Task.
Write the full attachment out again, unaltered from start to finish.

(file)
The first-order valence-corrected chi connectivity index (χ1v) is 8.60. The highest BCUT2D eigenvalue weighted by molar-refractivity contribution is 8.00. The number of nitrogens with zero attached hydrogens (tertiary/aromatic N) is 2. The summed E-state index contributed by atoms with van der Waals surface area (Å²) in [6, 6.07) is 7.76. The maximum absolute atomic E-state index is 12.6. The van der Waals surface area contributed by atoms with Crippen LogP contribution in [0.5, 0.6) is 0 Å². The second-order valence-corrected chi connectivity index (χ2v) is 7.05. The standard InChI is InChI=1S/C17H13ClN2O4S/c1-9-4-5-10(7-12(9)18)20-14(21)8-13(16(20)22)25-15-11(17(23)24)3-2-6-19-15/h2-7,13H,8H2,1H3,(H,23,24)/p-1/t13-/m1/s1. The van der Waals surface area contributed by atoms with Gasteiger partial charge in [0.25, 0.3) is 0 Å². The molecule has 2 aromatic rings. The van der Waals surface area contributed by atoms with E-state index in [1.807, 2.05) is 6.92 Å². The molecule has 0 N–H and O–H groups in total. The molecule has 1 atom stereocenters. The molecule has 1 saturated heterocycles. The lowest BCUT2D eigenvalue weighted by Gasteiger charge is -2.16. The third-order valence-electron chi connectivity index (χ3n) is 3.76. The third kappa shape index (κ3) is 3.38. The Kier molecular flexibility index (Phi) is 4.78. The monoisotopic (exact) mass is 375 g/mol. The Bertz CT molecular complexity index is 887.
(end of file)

The first-order valence-corrected chi connectivity index (χ1v) is 8.60. The highest BCUT2D eigenvalue weighted by molar-refractivity contribution is 8.00. The number of nitrogens with zero attached hydrogens (tertiary/aromatic N) is 2. The summed E-state index contributed by atoms with van der Waals surface area (Å²) in [6, 6.07) is 7.76. The maximum absolute atomic E-state index is 12.6. The van der Waals surface area contributed by atoms with Crippen LogP contribution in [0.5, 0.6) is 0 Å². The second-order valence-corrected chi connectivity index (χ2v) is 7.05. The standard InChI is InChI=1S/C17H13ClN2O4S/c1-9-4-5-10(7-12(9)18)20-14(21)8-13(16(20)22)25-15-11(17(23)24)3-2-6-19-15/h2-7,13H,8H2,1H3,(H,23,24)/p-1/t13-/m1/s1. The van der Waals surface area contributed by atoms with Gasteiger partial charge in [0.25, 0.3) is 0 Å². The molecule has 2 aromatic rings. The van der Waals surface area contributed by atoms with E-state index in [1.807, 2.05) is 6.92 Å². The molecule has 0 N–H and O–H groups in total. The molecule has 1 atom stereocenters. The molecule has 1 saturated heterocycles. The lowest BCUT2D eigenvalue weighted by Gasteiger charge is -2.16. The third-order valence-electron chi connectivity index (χ3n) is 3.76. The third kappa shape index (κ3) is 3.38. The Kier molecular flexibility index (Phi) is 4.78. The monoisotopic (exact) mass is 375 g/mol. The Bertz CT molecular complexity index is 887.